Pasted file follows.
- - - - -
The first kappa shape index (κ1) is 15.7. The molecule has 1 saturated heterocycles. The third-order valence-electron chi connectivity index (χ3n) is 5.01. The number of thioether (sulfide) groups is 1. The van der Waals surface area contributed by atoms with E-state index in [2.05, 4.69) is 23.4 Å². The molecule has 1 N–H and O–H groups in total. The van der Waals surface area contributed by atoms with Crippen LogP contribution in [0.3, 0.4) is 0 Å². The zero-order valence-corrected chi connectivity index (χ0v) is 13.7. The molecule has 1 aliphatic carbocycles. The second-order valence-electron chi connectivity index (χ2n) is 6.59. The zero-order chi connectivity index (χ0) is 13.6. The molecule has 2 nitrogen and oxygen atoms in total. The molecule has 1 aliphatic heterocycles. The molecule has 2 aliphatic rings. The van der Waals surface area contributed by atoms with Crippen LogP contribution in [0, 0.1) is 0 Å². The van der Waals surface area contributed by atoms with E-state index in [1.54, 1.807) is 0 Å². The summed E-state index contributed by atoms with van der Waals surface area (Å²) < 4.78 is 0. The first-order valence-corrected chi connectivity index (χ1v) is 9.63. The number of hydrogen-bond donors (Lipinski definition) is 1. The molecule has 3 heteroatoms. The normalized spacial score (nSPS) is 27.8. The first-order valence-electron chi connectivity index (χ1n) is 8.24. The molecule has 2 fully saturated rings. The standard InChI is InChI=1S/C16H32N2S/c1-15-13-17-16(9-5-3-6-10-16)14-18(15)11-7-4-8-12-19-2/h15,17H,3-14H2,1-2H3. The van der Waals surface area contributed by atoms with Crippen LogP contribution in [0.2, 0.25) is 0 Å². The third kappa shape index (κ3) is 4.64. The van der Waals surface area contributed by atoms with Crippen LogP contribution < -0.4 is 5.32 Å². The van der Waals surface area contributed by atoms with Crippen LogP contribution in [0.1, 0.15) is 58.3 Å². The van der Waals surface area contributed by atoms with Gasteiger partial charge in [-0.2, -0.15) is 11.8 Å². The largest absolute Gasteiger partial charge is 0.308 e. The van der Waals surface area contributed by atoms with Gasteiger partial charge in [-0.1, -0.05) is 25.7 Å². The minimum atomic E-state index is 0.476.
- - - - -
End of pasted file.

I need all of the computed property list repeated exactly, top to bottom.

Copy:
The first kappa shape index (κ1) is 15.7. The molecule has 1 saturated heterocycles. The third-order valence-electron chi connectivity index (χ3n) is 5.01. The number of thioether (sulfide) groups is 1. The van der Waals surface area contributed by atoms with E-state index in [2.05, 4.69) is 23.4 Å². The molecule has 1 N–H and O–H groups in total. The van der Waals surface area contributed by atoms with Crippen LogP contribution in [0.3, 0.4) is 0 Å². The zero-order valence-corrected chi connectivity index (χ0v) is 13.7. The molecule has 1 aliphatic carbocycles. The second-order valence-electron chi connectivity index (χ2n) is 6.59. The zero-order chi connectivity index (χ0) is 13.6. The molecule has 2 nitrogen and oxygen atoms in total. The molecule has 1 aliphatic heterocycles. The molecule has 2 aliphatic rings. The van der Waals surface area contributed by atoms with Crippen LogP contribution in [0, 0.1) is 0 Å². The van der Waals surface area contributed by atoms with E-state index in [1.54, 1.807) is 0 Å². The summed E-state index contributed by atoms with van der Waals surface area (Å²) < 4.78 is 0. The first-order valence-corrected chi connectivity index (χ1v) is 9.63. The number of hydrogen-bond donors (Lipinski definition) is 1. The molecule has 3 heteroatoms. The normalized spacial score (nSPS) is 27.8. The first-order valence-electron chi connectivity index (χ1n) is 8.24. The molecule has 2 fully saturated rings. The standard InChI is InChI=1S/C16H32N2S/c1-15-13-17-16(9-5-3-6-10-16)14-18(15)11-7-4-8-12-19-2/h15,17H,3-14H2,1-2H3. The van der Waals surface area contributed by atoms with Crippen LogP contribution in [0.2, 0.25) is 0 Å². The third kappa shape index (κ3) is 4.64. The van der Waals surface area contributed by atoms with Crippen LogP contribution < -0.4 is 5.32 Å². The van der Waals surface area contributed by atoms with Crippen LogP contribution in [0.1, 0.15) is 58.3 Å². The van der Waals surface area contributed by atoms with Gasteiger partial charge in [-0.2, -0.15) is 11.8 Å². The largest absolute Gasteiger partial charge is 0.308 e. The van der Waals surface area contributed by atoms with Gasteiger partial charge in [-0.1, -0.05) is 25.7 Å². The minimum atomic E-state index is 0.476.